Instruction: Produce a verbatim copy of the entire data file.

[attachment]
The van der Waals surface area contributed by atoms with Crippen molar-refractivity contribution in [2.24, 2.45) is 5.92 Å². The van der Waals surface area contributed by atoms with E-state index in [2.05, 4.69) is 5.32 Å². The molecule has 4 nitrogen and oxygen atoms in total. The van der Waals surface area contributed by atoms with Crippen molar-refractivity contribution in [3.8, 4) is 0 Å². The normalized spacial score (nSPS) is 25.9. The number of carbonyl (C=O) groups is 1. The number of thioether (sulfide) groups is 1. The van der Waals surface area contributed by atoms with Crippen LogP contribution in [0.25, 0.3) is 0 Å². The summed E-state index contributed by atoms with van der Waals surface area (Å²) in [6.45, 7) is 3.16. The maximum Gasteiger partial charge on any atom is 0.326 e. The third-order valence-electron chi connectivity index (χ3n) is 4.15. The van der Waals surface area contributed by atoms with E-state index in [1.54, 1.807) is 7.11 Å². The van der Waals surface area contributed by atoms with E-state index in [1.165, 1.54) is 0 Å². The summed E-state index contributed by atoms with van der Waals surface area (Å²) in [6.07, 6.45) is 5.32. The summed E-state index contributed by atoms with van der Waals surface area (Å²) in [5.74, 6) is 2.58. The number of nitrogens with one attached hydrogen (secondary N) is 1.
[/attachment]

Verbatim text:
The van der Waals surface area contributed by atoms with Crippen molar-refractivity contribution in [2.24, 2.45) is 5.92 Å². The van der Waals surface area contributed by atoms with E-state index in [2.05, 4.69) is 5.32 Å². The molecule has 4 nitrogen and oxygen atoms in total. The van der Waals surface area contributed by atoms with Crippen molar-refractivity contribution in [3.8, 4) is 0 Å². The normalized spacial score (nSPS) is 25.9. The number of carbonyl (C=O) groups is 1. The number of thioether (sulfide) groups is 1. The van der Waals surface area contributed by atoms with Crippen LogP contribution in [0.25, 0.3) is 0 Å². The summed E-state index contributed by atoms with van der Waals surface area (Å²) in [6.45, 7) is 3.16. The maximum Gasteiger partial charge on any atom is 0.326 e. The third-order valence-electron chi connectivity index (χ3n) is 4.15. The van der Waals surface area contributed by atoms with E-state index in [1.54, 1.807) is 7.11 Å². The van der Waals surface area contributed by atoms with E-state index in [1.165, 1.54) is 0 Å². The summed E-state index contributed by atoms with van der Waals surface area (Å²) in [6.07, 6.45) is 5.32. The summed E-state index contributed by atoms with van der Waals surface area (Å²) in [5.74, 6) is 2.58. The number of nitrogens with one attached hydrogen (secondary N) is 1.